HIGHLAND Council convener Peter Peacock insisted yesterday that there was no question of the council halting the process which could see the closure of up to 10 primary schools, mostly in rural areas.

At the weekend, Scottish Education Minister Brian Wilson made clear that rural schools should not be closed purely on financial grounds, and that education authorities should consider whether the educational and financial gains of school closure outweighed the negative effect on the rural communities they served.

In the wake of his statement, Highland MPs Charles Kennedy (Ross, Skye and Inverness West) and David Stewart (Inverness East, Nairn and Lochaber) called on Highland Council to rethink its school rationalisation programme.

The Highland Council is currently conducting public consultations over the proposed closure of 10 primaries: Loch Choire in Sutherland; Achnasheen, Newmore (Invergordon), Mulbuie, Tore and Inverasdale all in Ross-shire; Bishop Eden's in Inverness; Kensaleyre in Skye; Roy Bridge and Kilmonivaig in Lochaber. The last two are due to be merged once a new school is built in Spean Bridge.

Mr Kennedy has now written to Mr Peacock: ''The Minister could not have been more clear cut, and correct. On every objective criterion he applies, the case cannot be made for the rural primary school closures now being contemplated, both within my own constituency and across Highland Council as a whole.

''I am visiting each threatened primary school in my own seat. The case for closure in every instance is primarily financial, insufficient grounds to proceed according to the Scottish Education Minister.

''Additionally, given the fragile nature of many of the rural communities involved, there is no doubt that the educational and social damage done would indeed far outweigh any potential financial savings.''

Mr Kennedy appealed to Mr Peacock to leave this matter until the Scottish Parliament had an opportunity to formulate a policy on rural schools.

Mr Stewart agreed that the policy should be reconsidered: ''Many rural schools are the hub of their local communities and any financial benefits from their closure would be far outweighed by the impact on rural areas.''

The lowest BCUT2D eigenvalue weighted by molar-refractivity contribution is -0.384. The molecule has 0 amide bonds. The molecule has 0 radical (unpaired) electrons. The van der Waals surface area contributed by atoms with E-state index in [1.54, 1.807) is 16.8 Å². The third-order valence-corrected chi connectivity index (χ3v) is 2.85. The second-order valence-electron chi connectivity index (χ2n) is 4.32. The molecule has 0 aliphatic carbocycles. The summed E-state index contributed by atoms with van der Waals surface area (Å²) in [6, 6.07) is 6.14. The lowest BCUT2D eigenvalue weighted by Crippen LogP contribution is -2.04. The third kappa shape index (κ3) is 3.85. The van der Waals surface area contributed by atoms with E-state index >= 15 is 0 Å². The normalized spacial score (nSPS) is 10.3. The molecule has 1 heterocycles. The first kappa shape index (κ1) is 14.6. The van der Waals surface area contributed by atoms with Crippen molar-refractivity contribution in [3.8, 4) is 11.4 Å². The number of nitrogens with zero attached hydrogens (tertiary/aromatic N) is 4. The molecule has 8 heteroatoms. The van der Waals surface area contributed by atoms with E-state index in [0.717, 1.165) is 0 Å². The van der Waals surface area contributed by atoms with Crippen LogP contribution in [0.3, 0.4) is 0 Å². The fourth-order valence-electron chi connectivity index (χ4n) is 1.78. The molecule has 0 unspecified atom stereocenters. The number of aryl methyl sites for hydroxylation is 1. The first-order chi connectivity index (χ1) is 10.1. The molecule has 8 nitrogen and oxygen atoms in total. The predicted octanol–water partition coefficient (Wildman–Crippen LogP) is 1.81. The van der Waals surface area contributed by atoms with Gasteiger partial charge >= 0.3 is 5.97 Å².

In addition, Mr Stewart said that the case had not been made to close Bishop Eden's Primary School in Inverness which was at 80% capacity. As a denominational Episcopalian school, it was entitled to further consideration.

''The school cannot be closed without the approval of the Scottish Secretary, and I will do everything in my power to ensure it remains open.''

Mr Peacock, however, has now written to council education convener Val MacIver saying he believes Mr Wilson's comments on rural schools firmly endorsed the approach adopted by the Highland Council: ''Given Mr Wilson's comments, there is no case for us altering the programme of rationalisation we are currently considering. It is worth stressing again that this rationalisation programme is not driven by savings.

''The council has made no allowance in its budget for 1998/99 for the money which would be saved by closures. Instead, any monies saved would be used to buy new, additional education services for pupils whose educational experience could be improved.

''This rationalisation programme is driven by the desire to secure educational advantage for our pupils. It is part of an ongoing exercise to ensure that we are spending our limited education resources in the most effective way.''

He said a report on the consultation exercise would be presented to a special meeting of the education committee on April 23.

q PARENTS of a threatened primary school yesterday insisted they may occupy the building in a last ditch effort to save it from closure. Parents at Kinbuck Primary School near Dunblane, Perthshire, will meet tonight in light of Mr Wilson's comments.

Yesterday Mr Dave Garrell, who has two daughters at the school, said: ''We will sit down and discuss what we can do at that meeting but stronger action such as occupation cannot be ruled out. We feel our tiny community has had the heart ripped out of it.''

Yesterday Stirling Council insisted the decision to close the schools would not be reversed.